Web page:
The Evolving Church Conference

March 24, 2009

I was reading several blog entries about the conference and thought that I should probably take a few moments to write a post of my own.  Since it seems to have recieved some criticism, I think I might make some comments about the opening worship set.

Firstly, I should tell you that the worship team was put together by its leader – Darryl Silvestri – who is one of the four founders of the Epiphaneia Network.  Besides Darryl there was John (bass), Sarah (vocals), Robyn (violin), Dan (guitar), Dave (guitar), myself (keys) and a drummer (whose name eludes me…sorry 🙂  This was a talented group of vocalists and instrumentalists – influenced by a cross section of musical styles and worship backgrounds.

Secondly I would like to say that I appreciate Darryl’s creative approach to worship.  He enjoys drawing on music which is not typical Christian music and, in some cases, is even borrowed from artists whose music is not written to be used for Christian worship.  He places high value on both musical and thematic flow.  His song choices also, most often, have very through provoking lyrics.  His chord choices are not flashy and his arrangements are not showy.

I would like to comment on the content of the morning worship set.  It had a fair number of accessible songs…and a couple of songs people would probably not have been able to actively participate in.  The theme of the worship set was clearly God’s Power – appropriate for the day,  I would say.   The people were invited to recall the debt of gratitude we owe to Christ and his gracious invitation to us, we transitioned into the themes of God’s greatness and preeminence.  Then we declared Christ’s overcoming death and the grave.  Finally, we sang a song based on Matthew 11:28 – Come unto me, all you who are weary and heavy laden and I will give you rest.

As someone who appreciates a certain amount of formal liturgical flow, I would have appreciated some scripture lessons, a call to worship – maybe something responsive and a couple of thoughtful prayers.  I think that this also would have been something that a large number of those in attendance would have connected with.  I would also say, in regards to the second set, that the music itself was simply a little too inaccessible.  It was too cutting edge for the crowd.  I’m not sure I would have been able to participate very much in the second set if I hadn’t learned the songs in advance…and I think that, regardless of how thoughtful the song choices are, if people are not able to be a part of what is happening it can quickly turn into a performance (if not for the performers, at least for those listening).  I’m sure that this is not what Darryl really had in mind for the second set.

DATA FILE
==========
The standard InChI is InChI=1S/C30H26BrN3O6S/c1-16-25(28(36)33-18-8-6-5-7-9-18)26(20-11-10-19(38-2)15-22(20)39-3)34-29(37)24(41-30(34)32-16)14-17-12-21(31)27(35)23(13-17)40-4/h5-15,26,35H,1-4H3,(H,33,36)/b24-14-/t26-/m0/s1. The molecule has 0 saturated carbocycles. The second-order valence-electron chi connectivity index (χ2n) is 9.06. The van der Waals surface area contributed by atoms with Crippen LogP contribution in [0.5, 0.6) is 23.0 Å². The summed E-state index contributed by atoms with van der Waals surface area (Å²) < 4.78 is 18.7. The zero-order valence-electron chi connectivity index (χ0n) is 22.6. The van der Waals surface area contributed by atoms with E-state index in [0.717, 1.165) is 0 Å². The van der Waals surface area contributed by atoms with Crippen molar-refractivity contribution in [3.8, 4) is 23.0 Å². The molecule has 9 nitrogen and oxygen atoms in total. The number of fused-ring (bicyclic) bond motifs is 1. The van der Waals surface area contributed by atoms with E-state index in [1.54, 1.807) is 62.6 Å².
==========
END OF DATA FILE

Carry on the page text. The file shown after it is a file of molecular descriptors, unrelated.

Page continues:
I would like to say, for those who have been thoughtlessly critical about the morning worship set (either in your wisecrack emails to member of the network, weblogs or general friend to friend chat): work harder when you’re in situations which are not entirely comfortable for you.  Many of my best experiences in worship have been in situations I was not able to immediately connect to the concept or content of the worship.  To lash back in a way which degrades both the performer and the offering is unfair and unbiblical.

I hope the day comes where we see a beautiful marriage of plainsong, all forms of classically inspired music, gospel songs, rock and contemporary genres as well as ethnically inspired songs and multiple-language use in worship.  I hope that the music is performed by orchestras, rock bands, choirs, drum circles and other ethnically inspired music forms.  And I hope that these songs are sung, painted to, danced around, thought about and engaged on many, many levels.

We’re probably not as far from that as we think.  Epiphaneia: I think it would be very forward-thinking to branch out next year during your designated worship sets.  You have what it takes to make this happen.

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